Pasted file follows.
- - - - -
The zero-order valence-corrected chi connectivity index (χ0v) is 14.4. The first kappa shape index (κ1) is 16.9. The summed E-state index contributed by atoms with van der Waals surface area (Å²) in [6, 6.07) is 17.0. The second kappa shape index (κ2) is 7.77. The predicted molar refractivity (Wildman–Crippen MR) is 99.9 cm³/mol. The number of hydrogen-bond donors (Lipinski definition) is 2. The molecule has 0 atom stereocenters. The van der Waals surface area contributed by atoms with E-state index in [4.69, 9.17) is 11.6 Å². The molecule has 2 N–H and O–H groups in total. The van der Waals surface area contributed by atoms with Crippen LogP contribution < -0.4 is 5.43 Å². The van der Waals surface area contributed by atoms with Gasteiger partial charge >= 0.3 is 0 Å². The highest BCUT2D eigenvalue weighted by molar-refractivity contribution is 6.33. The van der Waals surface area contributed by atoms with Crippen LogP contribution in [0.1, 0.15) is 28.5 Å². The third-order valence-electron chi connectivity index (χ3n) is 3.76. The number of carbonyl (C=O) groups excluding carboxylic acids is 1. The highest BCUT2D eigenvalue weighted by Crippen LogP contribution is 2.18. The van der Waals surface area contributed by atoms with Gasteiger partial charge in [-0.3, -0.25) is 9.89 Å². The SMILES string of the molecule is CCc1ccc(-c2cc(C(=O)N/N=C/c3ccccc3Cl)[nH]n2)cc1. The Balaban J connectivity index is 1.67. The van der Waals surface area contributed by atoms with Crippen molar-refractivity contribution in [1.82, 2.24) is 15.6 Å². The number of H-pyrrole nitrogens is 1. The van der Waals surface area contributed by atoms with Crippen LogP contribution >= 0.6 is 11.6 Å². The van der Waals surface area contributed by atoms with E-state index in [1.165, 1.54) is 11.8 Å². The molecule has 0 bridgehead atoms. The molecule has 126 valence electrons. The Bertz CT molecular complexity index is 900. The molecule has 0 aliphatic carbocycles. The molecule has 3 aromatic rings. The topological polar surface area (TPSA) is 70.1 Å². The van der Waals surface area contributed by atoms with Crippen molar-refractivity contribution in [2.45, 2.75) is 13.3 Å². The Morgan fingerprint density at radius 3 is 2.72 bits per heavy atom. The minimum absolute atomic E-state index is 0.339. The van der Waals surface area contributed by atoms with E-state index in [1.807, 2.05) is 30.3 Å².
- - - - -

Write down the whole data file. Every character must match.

The zero-order valence-corrected chi connectivity index (χ0v) is 14.4. The first kappa shape index (κ1) is 16.9. The summed E-state index contributed by atoms with van der Waals surface area (Å²) in [6, 6.07) is 17.0. The second kappa shape index (κ2) is 7.77. The predicted molar refractivity (Wildman–Crippen MR) is 99.9 cm³/mol. The number of hydrogen-bond donors (Lipinski definition) is 2. The molecule has 0 atom stereocenters. The van der Waals surface area contributed by atoms with E-state index in [4.69, 9.17) is 11.6 Å². The molecule has 2 N–H and O–H groups in total. The van der Waals surface area contributed by atoms with Crippen LogP contribution < -0.4 is 5.43 Å². The van der Waals surface area contributed by atoms with Gasteiger partial charge >= 0.3 is 0 Å². The highest BCUT2D eigenvalue weighted by molar-refractivity contribution is 6.33. The van der Waals surface area contributed by atoms with Crippen LogP contribution in [0.1, 0.15) is 28.5 Å². The third-order valence-electron chi connectivity index (χ3n) is 3.76. The number of carbonyl (C=O) groups excluding carboxylic acids is 1. The highest BCUT2D eigenvalue weighted by Crippen LogP contribution is 2.18. The van der Waals surface area contributed by atoms with Gasteiger partial charge in [-0.3, -0.25) is 9.89 Å². The SMILES string of the molecule is CCc1ccc(-c2cc(C(=O)N/N=C/c3ccccc3Cl)[nH]n2)cc1. The Balaban J connectivity index is 1.67. The van der Waals surface area contributed by atoms with Crippen molar-refractivity contribution in [1.82, 2.24) is 15.6 Å². The number of H-pyrrole nitrogens is 1. The van der Waals surface area contributed by atoms with Crippen LogP contribution >= 0.6 is 11.6 Å². The van der Waals surface area contributed by atoms with E-state index in [1.165, 1.54) is 11.8 Å². The molecule has 0 bridgehead atoms. The molecule has 126 valence electrons. The Bertz CT molecular complexity index is 900. The molecule has 0 aliphatic carbocycles. The molecule has 3 aromatic rings. The topological polar surface area (TPSA) is 70.1 Å². The van der Waals surface area contributed by atoms with Crippen molar-refractivity contribution in [2.45, 2.75) is 13.3 Å². The Morgan fingerprint density at radius 3 is 2.72 bits per heavy atom. The minimum absolute atomic E-state index is 0.339. The van der Waals surface area contributed by atoms with E-state index in [1.807, 2.05) is 30.3 Å².